How Should the US Reform its Immigration Policy?

A post by guest blogger, Santiago J. Valenzuela

Because I’m dissatisfied with both the status quo and the proposed solutions to America’s immigration problem, I’m often asked, “What would real, comprehensive immigration reform look like?”

First, I would like to point out that the US has an immigration problem, not just an illegal immigration problem.  Illegal immigration is a symptom of the core problem - immoral immigration policy.

Our current immigration policy is immoral because it violates the rights of American employers under the guise of being "pro-American."  Instead of recognizing an employer's right to hire whomever he pleases, it invents an imaginary right for American citizens to have those jobs.  Such a right does not, has never and cannot exist.

Businesses do not exist simply to provide jobs to Americans.  They exist to make money.  If a business owner judges that immigrant labor - from Mexico, France or the Moon - will give him the best results for the least amount of overhead cost, he has the right to hire them.  An American citizen who demands via legislation that he be hired instead of immigrants (thereby increasing the cost of doing business which gets passed onto consumers), is demanding a "free ride" at the business owner's expense.

Rational immigration policy would create a new type of visa for people wishing to enter the United States.  There would be no limit to the number of these visas available annually and no limit based on country of origin.  These visas would allow the individual to live and work in the United States without restrictions on who may employ them.  In addition, employers would not be required to first seek native-born Americans for employment or pay penalties for employing immigrants.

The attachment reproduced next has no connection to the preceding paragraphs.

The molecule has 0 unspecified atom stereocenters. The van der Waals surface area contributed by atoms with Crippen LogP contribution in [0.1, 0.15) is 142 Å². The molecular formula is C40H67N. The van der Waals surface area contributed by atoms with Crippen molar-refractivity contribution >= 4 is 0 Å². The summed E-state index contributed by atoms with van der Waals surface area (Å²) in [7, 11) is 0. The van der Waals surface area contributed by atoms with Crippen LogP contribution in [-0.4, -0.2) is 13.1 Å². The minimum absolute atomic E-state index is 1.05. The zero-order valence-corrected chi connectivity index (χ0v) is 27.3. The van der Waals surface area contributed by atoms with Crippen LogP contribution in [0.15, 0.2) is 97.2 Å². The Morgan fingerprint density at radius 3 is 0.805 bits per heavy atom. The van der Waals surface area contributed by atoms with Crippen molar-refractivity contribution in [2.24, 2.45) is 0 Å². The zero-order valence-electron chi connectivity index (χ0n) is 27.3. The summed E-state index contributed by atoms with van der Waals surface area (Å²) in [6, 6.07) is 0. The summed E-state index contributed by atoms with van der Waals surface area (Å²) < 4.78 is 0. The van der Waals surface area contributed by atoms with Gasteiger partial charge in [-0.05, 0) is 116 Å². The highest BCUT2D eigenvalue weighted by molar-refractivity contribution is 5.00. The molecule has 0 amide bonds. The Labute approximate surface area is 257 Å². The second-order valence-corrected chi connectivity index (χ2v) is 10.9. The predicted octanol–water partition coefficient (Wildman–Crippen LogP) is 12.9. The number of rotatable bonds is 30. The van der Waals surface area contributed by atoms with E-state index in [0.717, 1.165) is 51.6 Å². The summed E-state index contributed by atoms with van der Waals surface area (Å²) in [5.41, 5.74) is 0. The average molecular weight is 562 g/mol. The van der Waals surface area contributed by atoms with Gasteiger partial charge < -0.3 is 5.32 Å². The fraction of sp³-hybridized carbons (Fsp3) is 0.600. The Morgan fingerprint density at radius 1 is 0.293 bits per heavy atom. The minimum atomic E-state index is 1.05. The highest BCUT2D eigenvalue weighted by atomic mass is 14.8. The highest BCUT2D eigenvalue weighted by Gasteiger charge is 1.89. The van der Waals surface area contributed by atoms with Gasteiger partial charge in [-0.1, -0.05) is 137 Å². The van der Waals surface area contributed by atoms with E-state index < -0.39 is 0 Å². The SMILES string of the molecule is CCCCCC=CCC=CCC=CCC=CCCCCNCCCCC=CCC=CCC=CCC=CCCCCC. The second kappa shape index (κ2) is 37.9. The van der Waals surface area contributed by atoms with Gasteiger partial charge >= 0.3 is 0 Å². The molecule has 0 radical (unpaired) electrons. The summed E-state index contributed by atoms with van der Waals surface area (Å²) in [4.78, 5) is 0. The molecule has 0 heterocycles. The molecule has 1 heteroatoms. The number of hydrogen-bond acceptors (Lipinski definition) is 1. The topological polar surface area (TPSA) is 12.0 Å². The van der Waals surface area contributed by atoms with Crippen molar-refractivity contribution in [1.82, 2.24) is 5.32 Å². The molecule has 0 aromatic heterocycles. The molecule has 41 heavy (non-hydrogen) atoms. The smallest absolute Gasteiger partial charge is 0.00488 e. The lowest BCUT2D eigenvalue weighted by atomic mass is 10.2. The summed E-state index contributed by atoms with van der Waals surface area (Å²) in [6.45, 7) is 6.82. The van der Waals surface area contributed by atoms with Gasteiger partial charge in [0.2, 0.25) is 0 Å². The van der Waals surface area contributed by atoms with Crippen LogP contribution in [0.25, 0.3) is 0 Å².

The visa-holders would be deported to their country of origin upon being convicted of a violent crime and barred from legal immigration into the United States for a period of time to be determined by the courts.  They would be barred from taking advantage of any welfare program.  As non-citizens, they of course would not have the right to vote.  In all other ways they would have every right that a US citizen enjoys.

Some benefits of this type of immigration policy include:

  • Many US bureaucracies created to deal with immigration could be disbanded, saving tax payers millions of dollars each year
  • Low-cost labor would free up funds for businesses to invest and grow, create more jobs and create newer and better products, which Americans could then purchase at lower costs
  • The immigrant population would cease to be a burden on the US welfare system
  • Illegal immigration would be slowed to a trickle and only be attempted by violent criminals and others that the government has legitimate reasons for keeping out of the country
  • Allow a much-reduced border patrol or the military to actually protect our borders, since the volume of violators will be much reduced

Rational immigration policy will respect the rights of American employers to do business with whom they please.  It will embrace the idea that businesses operate for a profit and reject the idea that business owners exist first and foremost to provide income to workers.  It will help our struggling economy recover by allowing the use of low-cost labor to produce low-cost products.  And finally, it will save the already-heavily-burdened US tax payers millions of dollars a year by eliminating wasteful, unnecessary government bureaucracies related to our broken immigration policy.

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